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Wheel alignment.

There's a whole lot to know about suspended multi-track vehicle dynamics.  I'll sum up a few of the parameters involving wheel alignment, with some brief and simple definitions. Some will be expanded later on in this article, all of them are extensively explained on the www.
  • Camber is the tilting of the wheels from the vertical plane when viewed from the front of the vehicle. The WAW has a negative camber to increase stability and reduce frontal area. A disadvantage of this is a tiny drag caused by the variable diameter of the wheel over the tyre contact patch (camber thrust).
  • Caster is the tilting of the steering axis, viewed from the side. This is what makes any vehicle track straight. No settings are to be made, it's taken care of by the WAW's McPherson strut suspension.
  • Center point steering AKA zero scrub radius AKA kingpin offset is basically what makes the vehicle go straight on when braking on one wheel. Some deviation from this optimum is a good thing according to some and is then called brake steer: the ability to ease the vehicle through a corner by braking the inside wheel. 
  • Toe is the convergence (toe-in) or divergence (toe-out) of the front wheels. With a small toe-in at standstill, the deflections of the suspension system during the ride ensure that the wheels become parellel.
Allow me to elaborate on toe-in, this is the setting we have to finetune every now and then, and especially during the first weeks of WAW riding.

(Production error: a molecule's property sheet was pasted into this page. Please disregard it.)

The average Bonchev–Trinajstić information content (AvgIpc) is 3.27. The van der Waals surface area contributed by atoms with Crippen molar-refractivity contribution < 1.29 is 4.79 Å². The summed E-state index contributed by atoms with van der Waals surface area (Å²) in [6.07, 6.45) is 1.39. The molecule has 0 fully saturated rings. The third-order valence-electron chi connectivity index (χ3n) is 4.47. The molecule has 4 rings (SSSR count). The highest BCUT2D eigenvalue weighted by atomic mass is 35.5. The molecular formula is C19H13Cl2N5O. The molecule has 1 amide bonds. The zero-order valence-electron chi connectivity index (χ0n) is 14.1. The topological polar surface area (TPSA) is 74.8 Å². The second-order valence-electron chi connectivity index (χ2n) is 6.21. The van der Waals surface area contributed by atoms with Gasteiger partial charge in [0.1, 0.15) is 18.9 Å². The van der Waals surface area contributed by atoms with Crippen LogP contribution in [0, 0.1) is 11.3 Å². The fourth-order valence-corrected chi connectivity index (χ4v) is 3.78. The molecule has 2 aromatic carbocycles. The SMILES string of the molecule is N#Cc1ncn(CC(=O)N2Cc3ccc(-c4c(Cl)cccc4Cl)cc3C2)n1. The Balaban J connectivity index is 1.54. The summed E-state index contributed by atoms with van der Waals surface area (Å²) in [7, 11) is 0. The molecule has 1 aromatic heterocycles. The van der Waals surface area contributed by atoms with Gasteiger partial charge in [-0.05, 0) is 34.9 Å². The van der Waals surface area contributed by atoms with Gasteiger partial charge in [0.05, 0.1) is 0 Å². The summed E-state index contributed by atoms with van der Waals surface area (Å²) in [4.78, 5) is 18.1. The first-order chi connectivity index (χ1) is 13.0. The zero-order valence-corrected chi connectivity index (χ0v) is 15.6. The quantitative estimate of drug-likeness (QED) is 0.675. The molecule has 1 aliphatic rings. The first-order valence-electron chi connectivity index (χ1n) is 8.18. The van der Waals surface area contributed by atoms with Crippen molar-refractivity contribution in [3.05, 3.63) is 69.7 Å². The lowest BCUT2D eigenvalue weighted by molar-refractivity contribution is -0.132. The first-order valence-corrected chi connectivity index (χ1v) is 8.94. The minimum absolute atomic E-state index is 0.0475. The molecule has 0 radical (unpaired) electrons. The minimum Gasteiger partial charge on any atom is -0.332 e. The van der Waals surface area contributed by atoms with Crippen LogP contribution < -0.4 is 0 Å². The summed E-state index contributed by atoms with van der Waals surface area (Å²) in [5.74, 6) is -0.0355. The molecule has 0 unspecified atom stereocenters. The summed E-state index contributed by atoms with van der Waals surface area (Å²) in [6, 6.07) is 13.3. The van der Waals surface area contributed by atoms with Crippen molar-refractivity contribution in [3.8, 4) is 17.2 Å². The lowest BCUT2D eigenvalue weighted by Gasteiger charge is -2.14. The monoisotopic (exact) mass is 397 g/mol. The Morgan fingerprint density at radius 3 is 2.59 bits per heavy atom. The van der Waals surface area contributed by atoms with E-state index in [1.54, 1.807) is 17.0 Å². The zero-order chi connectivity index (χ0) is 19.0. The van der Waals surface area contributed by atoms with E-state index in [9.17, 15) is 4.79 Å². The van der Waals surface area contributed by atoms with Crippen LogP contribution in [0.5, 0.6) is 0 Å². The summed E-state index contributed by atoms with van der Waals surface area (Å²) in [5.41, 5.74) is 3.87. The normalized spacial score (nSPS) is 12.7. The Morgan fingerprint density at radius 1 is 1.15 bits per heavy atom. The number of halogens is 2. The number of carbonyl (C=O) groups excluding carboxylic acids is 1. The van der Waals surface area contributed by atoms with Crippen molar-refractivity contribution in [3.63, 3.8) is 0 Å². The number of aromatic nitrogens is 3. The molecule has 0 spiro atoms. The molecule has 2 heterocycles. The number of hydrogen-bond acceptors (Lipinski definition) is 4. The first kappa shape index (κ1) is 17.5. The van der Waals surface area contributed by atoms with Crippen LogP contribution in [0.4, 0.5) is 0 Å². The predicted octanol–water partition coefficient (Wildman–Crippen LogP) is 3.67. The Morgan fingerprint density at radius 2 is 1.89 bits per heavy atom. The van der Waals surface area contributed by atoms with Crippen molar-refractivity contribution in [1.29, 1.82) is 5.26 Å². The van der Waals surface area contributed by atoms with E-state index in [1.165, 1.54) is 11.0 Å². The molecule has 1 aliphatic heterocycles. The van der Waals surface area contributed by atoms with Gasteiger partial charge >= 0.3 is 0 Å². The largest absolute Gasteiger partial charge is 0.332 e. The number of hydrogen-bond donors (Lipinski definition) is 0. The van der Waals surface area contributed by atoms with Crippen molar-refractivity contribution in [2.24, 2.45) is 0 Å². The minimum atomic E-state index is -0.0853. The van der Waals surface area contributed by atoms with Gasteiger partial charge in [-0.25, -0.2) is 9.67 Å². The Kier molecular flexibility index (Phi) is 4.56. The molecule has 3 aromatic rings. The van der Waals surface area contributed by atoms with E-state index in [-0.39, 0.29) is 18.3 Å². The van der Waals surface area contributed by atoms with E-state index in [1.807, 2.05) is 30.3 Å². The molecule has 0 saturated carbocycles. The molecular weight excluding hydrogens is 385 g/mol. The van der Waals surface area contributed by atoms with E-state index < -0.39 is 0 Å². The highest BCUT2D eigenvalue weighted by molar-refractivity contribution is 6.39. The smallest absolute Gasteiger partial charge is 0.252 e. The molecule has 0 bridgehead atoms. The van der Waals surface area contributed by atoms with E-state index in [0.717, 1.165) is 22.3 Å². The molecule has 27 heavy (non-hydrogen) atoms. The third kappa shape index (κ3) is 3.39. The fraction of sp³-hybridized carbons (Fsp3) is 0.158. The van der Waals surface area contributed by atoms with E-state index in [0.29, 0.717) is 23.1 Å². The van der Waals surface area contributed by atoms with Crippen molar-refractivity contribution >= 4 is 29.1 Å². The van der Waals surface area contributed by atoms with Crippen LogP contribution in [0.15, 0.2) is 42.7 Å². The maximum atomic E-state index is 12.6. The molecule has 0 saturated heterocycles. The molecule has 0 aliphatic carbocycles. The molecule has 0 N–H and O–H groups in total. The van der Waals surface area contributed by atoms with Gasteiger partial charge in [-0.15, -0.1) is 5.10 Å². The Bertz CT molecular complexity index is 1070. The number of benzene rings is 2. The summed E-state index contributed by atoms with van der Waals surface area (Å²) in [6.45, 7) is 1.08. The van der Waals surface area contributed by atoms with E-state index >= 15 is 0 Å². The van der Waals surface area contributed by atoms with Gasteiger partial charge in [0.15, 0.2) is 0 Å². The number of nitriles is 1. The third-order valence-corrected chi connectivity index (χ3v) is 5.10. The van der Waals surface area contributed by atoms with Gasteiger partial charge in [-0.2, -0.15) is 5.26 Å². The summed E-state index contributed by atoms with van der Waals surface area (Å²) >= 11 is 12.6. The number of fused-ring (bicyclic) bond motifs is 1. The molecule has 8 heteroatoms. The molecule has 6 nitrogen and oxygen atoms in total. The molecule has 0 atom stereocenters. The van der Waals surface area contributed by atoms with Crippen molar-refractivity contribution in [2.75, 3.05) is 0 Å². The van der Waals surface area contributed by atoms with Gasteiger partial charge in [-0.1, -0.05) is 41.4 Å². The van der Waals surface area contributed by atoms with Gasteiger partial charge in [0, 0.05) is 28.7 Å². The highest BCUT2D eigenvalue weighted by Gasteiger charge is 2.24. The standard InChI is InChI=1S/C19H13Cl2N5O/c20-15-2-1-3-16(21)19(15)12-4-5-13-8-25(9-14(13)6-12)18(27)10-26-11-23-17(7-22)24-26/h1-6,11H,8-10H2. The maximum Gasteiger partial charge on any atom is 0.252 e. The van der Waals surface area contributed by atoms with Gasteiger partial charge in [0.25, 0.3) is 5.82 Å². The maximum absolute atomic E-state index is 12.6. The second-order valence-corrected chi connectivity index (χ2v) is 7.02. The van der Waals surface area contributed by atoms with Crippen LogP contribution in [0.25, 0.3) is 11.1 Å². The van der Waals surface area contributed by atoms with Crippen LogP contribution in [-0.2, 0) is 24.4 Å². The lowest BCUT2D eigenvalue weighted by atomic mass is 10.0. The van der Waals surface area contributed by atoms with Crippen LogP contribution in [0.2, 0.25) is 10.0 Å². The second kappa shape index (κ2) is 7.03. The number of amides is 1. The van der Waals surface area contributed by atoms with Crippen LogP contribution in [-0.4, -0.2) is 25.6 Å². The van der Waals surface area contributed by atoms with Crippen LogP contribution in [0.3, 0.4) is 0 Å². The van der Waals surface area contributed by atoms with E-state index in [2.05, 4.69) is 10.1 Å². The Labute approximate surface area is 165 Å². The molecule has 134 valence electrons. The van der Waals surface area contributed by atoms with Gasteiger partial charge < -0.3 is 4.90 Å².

Too much toe-in makes one of the front tyres scrub sideways. This causes more tyre wear and, more importantly, increases rolling resistance. Too much toe-out generally does the same, with the added problem that the vehicle becomes wobbly as the weight is shifted constantly from one wheel to the other.

Good quality tyres can last 5000 to 20000 km, according to type and purpose. If the tyres wear too fast and/or unevenly, you can conclude it's time for some finetuning.

Although the deviation is small, all measuring should be done under load. This means that either the usual rider sits in the vehicle and the static measuring is done by a friendly neighbour, either a comparable weight is positioned on the seat. The center of gravity of the rider - or substituting weight - is approximately the position of the belly button.

Different methods each have their followers.
1. Visual alignment. Bottom line: if it looks parallel, it is. Rectangular pavement is a great help. Round off to the smallest toe-in.

2. Measuring front and rear distance from wheel to wheel. You may increase precision by turning the wheels or tying longish objects to them.

3. A time consuming but very rewarding method is the coastdown method. While varying the toe-in setting, roll-out from a hill is measured (distance or time) and set out on a little graph. Top of the parabola determines the best real-world setting.

Factory settings are obviously limited to method 1. and 2. as rider weight is relatively important compared to the tiny weight of a WAW. Therefore we recommend that every rider performs the roll-out test to fine tune the wheel alignment in real world conditions.

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